Você está na página 1de 3

BNB

BIO CHEMISTRY 2

Xeroderma pigmentosum:
Xeroderma pigmentosum, or XP, is an autosomal recessive genetic disorder of DNA repair in which the ability to repair damage caused by ultraviolet (UV) light is deficient.[1]:574 In extreme cases, all exposure to sunlight must be forbidden, no matter how small. Multiple basal cell carcinomas (basaliomas) and other skin malignancies frequently occur at a young age in those with XP. In fact, metastatic malignant melanoma and squamous cell carcinoma [2] are the two most common causes of death in XP victims. This disease involves both sexes and all races, with an incidence of 1:250,000 and a gene frequency of 1:200. XP is roughly six times more common in Japanese people[2] than in other groups. The most common defect in Xeroderma pigmentosum is an autosomal recessive genetic defect in which nucleotide excision repair(NER) enzymes are mutated, leading to a reduction in or elimination of NER.[3] If left unchecked, damage caused by ultraviolet (UV) light can cause mutations in individual cell's DNA. If tumor suppressor genes (e.g. p53) or proto oncogenes are affected, the result may be cancer. Patients with XP are at a high risk for developing skin cancers, such as basal cell carcinoma, for this reason. Normally, damage to DNA in epidermal cells occurs during exposure to UV light. The absorption of the high energy light leads to the formation of pyrimidine dimers, namely cyclobutane-pyrimidine dimers and pyrimidine-6-4-pyrimidone photoproducts. In a healthy, normal human being, the damage is first excised by endonucleasess. DNA polymerase then repairs the missing sequence, and ligase "seals" the transaction. This process is known as nucleotide excision repair.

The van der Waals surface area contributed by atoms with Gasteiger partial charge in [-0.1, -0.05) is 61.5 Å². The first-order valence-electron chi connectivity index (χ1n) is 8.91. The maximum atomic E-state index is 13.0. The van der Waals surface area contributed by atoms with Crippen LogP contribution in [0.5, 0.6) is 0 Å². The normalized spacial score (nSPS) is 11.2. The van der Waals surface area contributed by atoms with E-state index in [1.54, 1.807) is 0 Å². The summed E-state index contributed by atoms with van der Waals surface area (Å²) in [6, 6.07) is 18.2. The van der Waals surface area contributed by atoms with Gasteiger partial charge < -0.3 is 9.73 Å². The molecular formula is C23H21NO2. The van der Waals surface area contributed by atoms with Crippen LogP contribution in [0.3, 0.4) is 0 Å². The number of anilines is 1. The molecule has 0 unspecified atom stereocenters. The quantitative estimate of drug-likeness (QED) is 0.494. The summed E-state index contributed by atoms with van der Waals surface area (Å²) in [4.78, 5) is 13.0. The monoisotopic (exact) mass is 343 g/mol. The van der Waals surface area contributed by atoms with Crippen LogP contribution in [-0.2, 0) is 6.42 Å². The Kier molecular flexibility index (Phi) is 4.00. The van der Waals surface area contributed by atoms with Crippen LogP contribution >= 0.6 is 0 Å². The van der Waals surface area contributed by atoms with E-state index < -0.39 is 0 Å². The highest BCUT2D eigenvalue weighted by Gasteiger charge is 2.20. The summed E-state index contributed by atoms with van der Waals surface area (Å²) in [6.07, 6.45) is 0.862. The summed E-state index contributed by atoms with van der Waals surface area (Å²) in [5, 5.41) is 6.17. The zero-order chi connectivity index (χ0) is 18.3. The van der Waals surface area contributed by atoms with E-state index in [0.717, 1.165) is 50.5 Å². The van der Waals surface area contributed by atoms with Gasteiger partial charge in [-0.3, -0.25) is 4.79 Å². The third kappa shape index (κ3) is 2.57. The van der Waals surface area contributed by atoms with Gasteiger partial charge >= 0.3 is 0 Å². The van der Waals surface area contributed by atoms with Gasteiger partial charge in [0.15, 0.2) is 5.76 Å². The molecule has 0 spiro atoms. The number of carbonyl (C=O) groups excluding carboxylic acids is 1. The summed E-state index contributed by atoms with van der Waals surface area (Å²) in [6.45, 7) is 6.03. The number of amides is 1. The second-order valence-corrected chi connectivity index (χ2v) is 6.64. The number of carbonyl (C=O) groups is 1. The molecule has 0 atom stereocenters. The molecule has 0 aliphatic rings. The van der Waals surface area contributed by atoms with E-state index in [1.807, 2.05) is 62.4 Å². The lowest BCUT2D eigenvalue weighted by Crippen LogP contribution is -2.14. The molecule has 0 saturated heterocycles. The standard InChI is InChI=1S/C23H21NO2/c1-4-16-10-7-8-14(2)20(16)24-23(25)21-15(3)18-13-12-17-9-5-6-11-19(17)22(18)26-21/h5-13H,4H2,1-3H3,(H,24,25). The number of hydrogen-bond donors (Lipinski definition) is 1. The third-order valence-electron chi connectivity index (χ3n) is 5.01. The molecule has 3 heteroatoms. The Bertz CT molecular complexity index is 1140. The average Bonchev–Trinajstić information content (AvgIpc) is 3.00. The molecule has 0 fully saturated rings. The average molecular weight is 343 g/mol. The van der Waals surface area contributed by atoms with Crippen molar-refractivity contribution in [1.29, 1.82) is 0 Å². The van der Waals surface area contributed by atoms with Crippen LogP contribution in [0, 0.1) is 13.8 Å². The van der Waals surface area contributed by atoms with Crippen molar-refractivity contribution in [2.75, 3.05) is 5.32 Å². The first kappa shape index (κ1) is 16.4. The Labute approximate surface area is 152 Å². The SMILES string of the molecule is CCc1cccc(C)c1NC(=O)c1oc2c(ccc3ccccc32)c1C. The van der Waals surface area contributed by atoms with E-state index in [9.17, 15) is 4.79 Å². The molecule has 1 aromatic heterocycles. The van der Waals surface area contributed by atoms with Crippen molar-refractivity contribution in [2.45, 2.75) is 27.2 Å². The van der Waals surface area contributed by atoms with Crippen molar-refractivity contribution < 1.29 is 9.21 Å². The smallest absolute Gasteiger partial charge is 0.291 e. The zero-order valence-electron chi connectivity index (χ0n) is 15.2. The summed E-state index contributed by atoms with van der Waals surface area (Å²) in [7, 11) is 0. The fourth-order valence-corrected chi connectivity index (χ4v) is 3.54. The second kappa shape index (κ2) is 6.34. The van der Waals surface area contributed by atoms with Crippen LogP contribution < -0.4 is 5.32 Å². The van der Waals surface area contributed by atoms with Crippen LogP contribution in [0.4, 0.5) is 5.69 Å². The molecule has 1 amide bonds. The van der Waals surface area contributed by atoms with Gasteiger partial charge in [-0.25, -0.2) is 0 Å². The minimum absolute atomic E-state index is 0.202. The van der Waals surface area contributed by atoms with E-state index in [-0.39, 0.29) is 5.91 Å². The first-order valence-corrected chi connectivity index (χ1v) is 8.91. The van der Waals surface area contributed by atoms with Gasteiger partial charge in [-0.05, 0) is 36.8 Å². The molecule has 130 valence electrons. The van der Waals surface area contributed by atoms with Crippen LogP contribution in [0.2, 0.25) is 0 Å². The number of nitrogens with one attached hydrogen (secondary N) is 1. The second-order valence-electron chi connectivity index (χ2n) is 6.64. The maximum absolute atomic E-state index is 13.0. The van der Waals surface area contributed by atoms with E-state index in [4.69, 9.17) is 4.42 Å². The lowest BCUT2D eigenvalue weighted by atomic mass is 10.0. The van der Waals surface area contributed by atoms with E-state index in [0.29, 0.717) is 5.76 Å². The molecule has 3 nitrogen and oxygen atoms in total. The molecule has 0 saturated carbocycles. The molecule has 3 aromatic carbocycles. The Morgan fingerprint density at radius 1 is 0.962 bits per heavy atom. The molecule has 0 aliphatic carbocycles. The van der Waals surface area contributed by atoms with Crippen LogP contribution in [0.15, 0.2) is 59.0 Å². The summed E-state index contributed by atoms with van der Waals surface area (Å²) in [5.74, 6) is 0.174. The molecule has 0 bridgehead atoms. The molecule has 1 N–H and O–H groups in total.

Types
There are seven complementation groups, plus one variant form:

Type

Diseases OMIM Database

Gene

Locus

Also known as/Description

Type A, I, 29877 XPA

278700

XPA

9q22.3

Xeroderma pigmentosum group A - the classical form of XP

Type B, II, 29878 XPB

133510

XPB

2q21

Xeroderma pigmentosum group B

BNB

BIO CHEMISTRY 2

Type C, III, 29879 XPC

278720

XPC

3p25

Xeroderma pigmentosum group C

Type D, IV, 29880 XPD

278730278800 XPDERCC6

19q13.2- Xeroderma pigmentosum group D or De Sanctis-Cacchione syndrome (can be q13.3, 10q11 considered a subtype of XPD)

Type E, V, 29881 XPE

278740

DDB2

11p12p11

Xeroderma pigmentosum group E

Type F, VI, 29882 XPF

278760

ERCC4

16p13.3Xeroderma pigmentosum group F p13.13

Type G, 29883 VII, XPG

278780133530 RAD2ERCC5 13q33

Xeroderma pigmentosum group G and COFS syndrome type 3

Type V, XPV

278750

POLH

6p21.1p12

Xeroderma pigmentosum variant - these patients suffer from mutation in a gene that codes for a specialized DNA polymerase called polymerase- (eta). Polymerase- can replicate over the damage and is needed when cells enter S-phase in the presence of a DNA-replication.

Symptoms
Some of the most common symptoms of XP include:

A severe sunburn when exposed to only small amounts of sunlight. Often occurring during a child's first exposure to sunlight. Development of many freckles at an early age Rough-surfaced growths (solar keratoses), and skin cancers

BNB

BIO CHEMISTRY 2

Eyes that are painfully sensitive to the sun and may easily become irritated, bloodshot, and clouded Blistering or freckling on minimum sun exposure Spidery blood vessels Limited growth of hair on chest and legs Scaly skin Irregular dark spots on the skin

Treatment
The most obvious, and often important part of treatment, is avoiding exposure to sunlight. Keratoses can also be treated using cryotherapy or fluorouracil.[4] A few places specialize in XPS treatment, one of most notable being Camp Sundown in Craryville,

Prognosis
Fewer than 40% of individuals with the disease survive beyond the age of 20. Some XP victims with less severe cases do manage to live well into their 40s.